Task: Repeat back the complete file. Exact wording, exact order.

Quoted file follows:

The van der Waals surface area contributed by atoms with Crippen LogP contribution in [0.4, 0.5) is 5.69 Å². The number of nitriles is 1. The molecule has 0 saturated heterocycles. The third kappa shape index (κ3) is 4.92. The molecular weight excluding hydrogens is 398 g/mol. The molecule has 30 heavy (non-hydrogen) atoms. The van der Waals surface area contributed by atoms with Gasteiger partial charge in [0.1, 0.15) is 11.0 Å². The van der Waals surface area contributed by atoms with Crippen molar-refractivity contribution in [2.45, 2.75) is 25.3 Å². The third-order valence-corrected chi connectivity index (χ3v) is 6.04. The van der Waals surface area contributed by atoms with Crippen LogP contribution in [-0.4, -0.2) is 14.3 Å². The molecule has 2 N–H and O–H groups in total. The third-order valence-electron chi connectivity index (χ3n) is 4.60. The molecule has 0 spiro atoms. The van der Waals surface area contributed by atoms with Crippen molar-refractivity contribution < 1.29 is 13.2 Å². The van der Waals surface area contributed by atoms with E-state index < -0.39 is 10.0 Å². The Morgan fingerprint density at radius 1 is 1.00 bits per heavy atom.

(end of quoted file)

The van der Waals surface area contributed by atoms with Crippen LogP contribution in [0.4, 0.5) is 5.69 Å². The number of nitriles is 1. The molecule has 0 saturated heterocycles. The third kappa shape index (κ3) is 4.92. The molecular weight excluding hydrogens is 398 g/mol. The molecule has 30 heavy (non-hydrogen) atoms. The van der Waals surface area contributed by atoms with Gasteiger partial charge in [0.1, 0.15) is 11.0 Å². The van der Waals surface area contributed by atoms with Crippen molar-refractivity contribution in [2.45, 2.75) is 25.3 Å². The third-order valence-corrected chi connectivity index (χ3v) is 6.04. The van der Waals surface area contributed by atoms with Crippen LogP contribution in [-0.4, -0.2) is 14.3 Å². The molecule has 2 N–H and O–H groups in total. The third-order valence-electron chi connectivity index (χ3n) is 4.60. The molecule has 0 spiro atoms. The van der Waals surface area contributed by atoms with Crippen molar-refractivity contribution < 1.29 is 13.2 Å². The van der Waals surface area contributed by atoms with E-state index < -0.39 is 10.0 Å². The Morgan fingerprint density at radius 1 is 1.00 bits per heavy atom.